Body positivity is great in terms of making discrimination, fat shaming, and unrealistic expectations visible. The discussion around it often lacks the full context of the body, the culture it’s surrounded with, the identity and the person who carries the body. The discussion that exists is still very superficial in the sense that it only shows the struggle that mostly privileged people have about being sexy. To me it feels like a problem that the discussion doesn’t go any deeper, that it doesn’t include disabilities, mental health or the many things that people actually struggle with.

So you see body positivity more widely?
When we talk about “bodies”, as if they were separate entities, it feels that it is so disassociated with ourselves and our identities, as if they are two different things, which they are not. That’s why it’s so weird we only talk about the physical aspects of the appearances of our body and disregard the identity and the person completely.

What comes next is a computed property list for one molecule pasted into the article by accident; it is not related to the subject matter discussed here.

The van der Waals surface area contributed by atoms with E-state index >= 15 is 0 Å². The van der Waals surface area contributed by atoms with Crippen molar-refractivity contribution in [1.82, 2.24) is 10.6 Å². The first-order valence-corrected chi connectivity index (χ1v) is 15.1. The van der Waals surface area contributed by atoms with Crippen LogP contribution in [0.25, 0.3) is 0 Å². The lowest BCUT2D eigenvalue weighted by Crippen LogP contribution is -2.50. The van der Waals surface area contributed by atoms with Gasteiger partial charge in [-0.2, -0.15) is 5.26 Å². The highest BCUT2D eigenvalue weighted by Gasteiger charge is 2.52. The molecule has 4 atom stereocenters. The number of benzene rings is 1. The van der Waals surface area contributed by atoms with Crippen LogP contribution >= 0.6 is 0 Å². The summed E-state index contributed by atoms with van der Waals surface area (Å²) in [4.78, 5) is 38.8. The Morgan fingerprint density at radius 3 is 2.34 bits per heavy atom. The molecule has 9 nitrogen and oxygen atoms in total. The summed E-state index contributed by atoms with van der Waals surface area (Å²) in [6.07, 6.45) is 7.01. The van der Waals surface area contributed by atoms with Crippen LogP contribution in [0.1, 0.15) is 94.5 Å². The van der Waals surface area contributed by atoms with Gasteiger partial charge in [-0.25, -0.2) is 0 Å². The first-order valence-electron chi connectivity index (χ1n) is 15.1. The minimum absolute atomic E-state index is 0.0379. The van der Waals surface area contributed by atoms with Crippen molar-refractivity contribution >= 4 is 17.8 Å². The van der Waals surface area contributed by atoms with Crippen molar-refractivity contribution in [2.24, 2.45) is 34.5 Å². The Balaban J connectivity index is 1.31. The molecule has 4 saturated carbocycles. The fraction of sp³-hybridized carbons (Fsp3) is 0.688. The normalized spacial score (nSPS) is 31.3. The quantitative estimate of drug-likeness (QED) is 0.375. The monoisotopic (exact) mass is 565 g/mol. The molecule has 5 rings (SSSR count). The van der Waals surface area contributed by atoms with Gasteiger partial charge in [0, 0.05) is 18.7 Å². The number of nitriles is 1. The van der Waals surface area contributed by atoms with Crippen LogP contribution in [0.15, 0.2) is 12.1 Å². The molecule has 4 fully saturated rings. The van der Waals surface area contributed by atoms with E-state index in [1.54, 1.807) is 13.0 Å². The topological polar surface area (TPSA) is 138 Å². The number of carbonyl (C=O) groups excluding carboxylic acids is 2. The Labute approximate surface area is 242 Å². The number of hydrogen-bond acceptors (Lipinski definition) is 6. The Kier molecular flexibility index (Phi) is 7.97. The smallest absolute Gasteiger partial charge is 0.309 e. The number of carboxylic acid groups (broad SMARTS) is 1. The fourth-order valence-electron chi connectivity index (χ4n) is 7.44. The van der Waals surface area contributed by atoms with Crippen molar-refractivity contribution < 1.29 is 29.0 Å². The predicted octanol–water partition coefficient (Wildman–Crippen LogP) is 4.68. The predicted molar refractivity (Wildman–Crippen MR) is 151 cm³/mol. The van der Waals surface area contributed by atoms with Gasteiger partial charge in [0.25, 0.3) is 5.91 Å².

Do you feel you have broken free of the bubble you were in for a long time?
The bubble of my work still continues. I set myself numerical goals that I would want to reach, and which I haven't, at least yet. The lessons I’ve learned through my work are clichés, but they are also fitting to my hypercapitalist aesthetic. I suppose in the end it is about what’s important and for what purpose.

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BUBBLE, 2017, Full HD video, sound, color, 18:22, video still, courtesy the artist

JUSTIN, 2016, photo, courtesy the artist

Short Reach, 2019, 4K video, 3 channels, 4 channel sound, color, 11:00, video still, courtesy the artist

Score, 2019, performance, performance documentation at Rijksakademie Open, video still
Photo by Arvo Leo

Interview: Rasmus Kyllönen
Photos: Silvia Martes